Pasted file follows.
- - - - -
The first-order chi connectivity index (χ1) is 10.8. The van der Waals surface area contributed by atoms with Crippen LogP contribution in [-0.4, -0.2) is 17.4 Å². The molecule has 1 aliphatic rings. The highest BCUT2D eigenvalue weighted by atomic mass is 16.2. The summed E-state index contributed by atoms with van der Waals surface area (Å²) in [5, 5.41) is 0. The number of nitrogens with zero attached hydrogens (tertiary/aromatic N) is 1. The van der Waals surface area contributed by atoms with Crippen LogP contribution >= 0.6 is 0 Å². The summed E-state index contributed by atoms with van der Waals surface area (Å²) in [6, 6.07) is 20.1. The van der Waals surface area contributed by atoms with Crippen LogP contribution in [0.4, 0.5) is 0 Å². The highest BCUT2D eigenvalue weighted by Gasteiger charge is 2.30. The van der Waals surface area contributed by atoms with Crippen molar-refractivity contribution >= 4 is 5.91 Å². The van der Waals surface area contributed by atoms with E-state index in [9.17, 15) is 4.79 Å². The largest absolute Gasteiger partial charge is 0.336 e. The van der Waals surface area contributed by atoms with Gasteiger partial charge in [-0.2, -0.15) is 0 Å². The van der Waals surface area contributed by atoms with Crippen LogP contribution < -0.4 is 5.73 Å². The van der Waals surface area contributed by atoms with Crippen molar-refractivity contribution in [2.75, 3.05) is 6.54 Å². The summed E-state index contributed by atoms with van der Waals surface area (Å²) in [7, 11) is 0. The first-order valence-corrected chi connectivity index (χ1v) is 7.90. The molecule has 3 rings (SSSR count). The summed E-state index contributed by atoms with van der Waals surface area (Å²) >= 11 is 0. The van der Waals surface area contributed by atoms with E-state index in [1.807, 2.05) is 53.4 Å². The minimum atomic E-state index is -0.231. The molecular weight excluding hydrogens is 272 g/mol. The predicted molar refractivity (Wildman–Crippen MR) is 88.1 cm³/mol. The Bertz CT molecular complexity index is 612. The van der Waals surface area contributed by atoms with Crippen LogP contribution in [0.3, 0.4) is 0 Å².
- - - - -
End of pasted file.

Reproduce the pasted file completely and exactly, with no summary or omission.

The first-order chi connectivity index (χ1) is 10.8. The van der Waals surface area contributed by atoms with Crippen LogP contribution in [-0.4, -0.2) is 17.4 Å². The molecule has 1 aliphatic rings. The highest BCUT2D eigenvalue weighted by atomic mass is 16.2. The summed E-state index contributed by atoms with van der Waals surface area (Å²) in [5, 5.41) is 0. The number of nitrogens with zero attached hydrogens (tertiary/aromatic N) is 1. The van der Waals surface area contributed by atoms with Crippen LogP contribution >= 0.6 is 0 Å². The summed E-state index contributed by atoms with van der Waals surface area (Å²) in [6, 6.07) is 20.1. The van der Waals surface area contributed by atoms with Crippen LogP contribution in [0.4, 0.5) is 0 Å². The highest BCUT2D eigenvalue weighted by Gasteiger charge is 2.30. The van der Waals surface area contributed by atoms with Crippen molar-refractivity contribution >= 4 is 5.91 Å². The van der Waals surface area contributed by atoms with E-state index in [9.17, 15) is 4.79 Å². The largest absolute Gasteiger partial charge is 0.336 e. The van der Waals surface area contributed by atoms with Gasteiger partial charge in [-0.2, -0.15) is 0 Å². The van der Waals surface area contributed by atoms with Crippen LogP contribution < -0.4 is 5.73 Å². The van der Waals surface area contributed by atoms with Crippen molar-refractivity contribution in [2.75, 3.05) is 6.54 Å². The summed E-state index contributed by atoms with van der Waals surface area (Å²) in [7, 11) is 0. The first-order valence-corrected chi connectivity index (χ1v) is 7.90. The molecule has 3 rings (SSSR count). The summed E-state index contributed by atoms with van der Waals surface area (Å²) >= 11 is 0. The van der Waals surface area contributed by atoms with E-state index in [1.807, 2.05) is 53.4 Å². The minimum atomic E-state index is -0.231. The molecular weight excluding hydrogens is 272 g/mol. The predicted molar refractivity (Wildman–Crippen MR) is 88.1 cm³/mol. The Bertz CT molecular complexity index is 612. The van der Waals surface area contributed by atoms with Crippen LogP contribution in [0.3, 0.4) is 0 Å².